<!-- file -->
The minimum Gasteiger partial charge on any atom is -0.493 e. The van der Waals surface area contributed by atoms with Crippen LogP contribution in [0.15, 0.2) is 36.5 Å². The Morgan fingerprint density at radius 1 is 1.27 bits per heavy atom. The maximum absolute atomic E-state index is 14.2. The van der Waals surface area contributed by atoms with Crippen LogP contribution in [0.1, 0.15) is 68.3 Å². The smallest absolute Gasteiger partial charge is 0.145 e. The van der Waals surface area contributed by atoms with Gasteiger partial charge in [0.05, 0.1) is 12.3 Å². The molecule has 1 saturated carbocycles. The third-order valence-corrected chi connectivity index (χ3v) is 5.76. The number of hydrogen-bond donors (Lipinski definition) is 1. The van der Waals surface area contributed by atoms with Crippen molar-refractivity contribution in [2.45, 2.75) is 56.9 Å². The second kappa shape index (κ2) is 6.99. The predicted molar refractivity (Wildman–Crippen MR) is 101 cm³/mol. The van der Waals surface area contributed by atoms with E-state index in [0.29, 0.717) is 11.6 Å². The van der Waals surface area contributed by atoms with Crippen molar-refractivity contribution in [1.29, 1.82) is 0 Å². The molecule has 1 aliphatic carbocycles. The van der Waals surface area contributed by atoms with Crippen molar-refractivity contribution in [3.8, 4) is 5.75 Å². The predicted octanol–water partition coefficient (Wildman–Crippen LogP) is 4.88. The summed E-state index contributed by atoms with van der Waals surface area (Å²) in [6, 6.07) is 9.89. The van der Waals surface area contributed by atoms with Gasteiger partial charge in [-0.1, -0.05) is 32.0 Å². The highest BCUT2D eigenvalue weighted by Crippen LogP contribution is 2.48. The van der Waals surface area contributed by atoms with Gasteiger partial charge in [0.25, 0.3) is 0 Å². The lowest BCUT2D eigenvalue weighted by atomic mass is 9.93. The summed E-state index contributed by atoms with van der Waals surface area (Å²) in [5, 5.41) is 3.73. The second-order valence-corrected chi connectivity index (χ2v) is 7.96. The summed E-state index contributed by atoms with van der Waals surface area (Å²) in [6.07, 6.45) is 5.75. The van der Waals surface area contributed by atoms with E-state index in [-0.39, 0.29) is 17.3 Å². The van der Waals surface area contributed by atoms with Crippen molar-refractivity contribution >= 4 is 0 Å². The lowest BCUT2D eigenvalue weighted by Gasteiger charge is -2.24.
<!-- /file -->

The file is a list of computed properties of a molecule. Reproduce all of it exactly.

The minimum Gasteiger partial charge on any atom is -0.493 e. The van der Waals surface area contributed by atoms with Crippen LogP contribution in [0.15, 0.2) is 36.5 Å². The Morgan fingerprint density at radius 1 is 1.27 bits per heavy atom. The maximum absolute atomic E-state index is 14.2. The van der Waals surface area contributed by atoms with Crippen LogP contribution in [0.1, 0.15) is 68.3 Å². The smallest absolute Gasteiger partial charge is 0.145 e. The van der Waals surface area contributed by atoms with Gasteiger partial charge in [0.05, 0.1) is 12.3 Å². The molecule has 1 saturated carbocycles. The third-order valence-corrected chi connectivity index (χ3v) is 5.76. The number of hydrogen-bond donors (Lipinski definition) is 1. The van der Waals surface area contributed by atoms with Crippen molar-refractivity contribution in [2.45, 2.75) is 56.9 Å². The second kappa shape index (κ2) is 6.99. The predicted molar refractivity (Wildman–Crippen MR) is 101 cm³/mol. The van der Waals surface area contributed by atoms with E-state index in [0.29, 0.717) is 11.6 Å². The van der Waals surface area contributed by atoms with Crippen molar-refractivity contribution in [1.29, 1.82) is 0 Å². The molecule has 1 aliphatic carbocycles. The van der Waals surface area contributed by atoms with Crippen molar-refractivity contribution in [3.8, 4) is 5.75 Å². The predicted octanol–water partition coefficient (Wildman–Crippen LogP) is 4.88. The summed E-state index contributed by atoms with van der Waals surface area (Å²) in [6, 6.07) is 9.89. The van der Waals surface area contributed by atoms with Gasteiger partial charge in [-0.1, -0.05) is 32.0 Å². The highest BCUT2D eigenvalue weighted by Crippen LogP contribution is 2.48. The van der Waals surface area contributed by atoms with Gasteiger partial charge in [0.25, 0.3) is 0 Å². The lowest BCUT2D eigenvalue weighted by atomic mass is 9.93. The summed E-state index contributed by atoms with van der Waals surface area (Å²) in [5, 5.41) is 3.73. The second-order valence-corrected chi connectivity index (χ2v) is 7.96. The summed E-state index contributed by atoms with van der Waals surface area (Å²) in [6.07, 6.45) is 5.75. The van der Waals surface area contributed by atoms with E-state index in [-0.39, 0.29) is 17.3 Å². The van der Waals surface area contributed by atoms with Crippen molar-refractivity contribution >= 4 is 0 Å². The lowest BCUT2D eigenvalue weighted by Gasteiger charge is -2.24.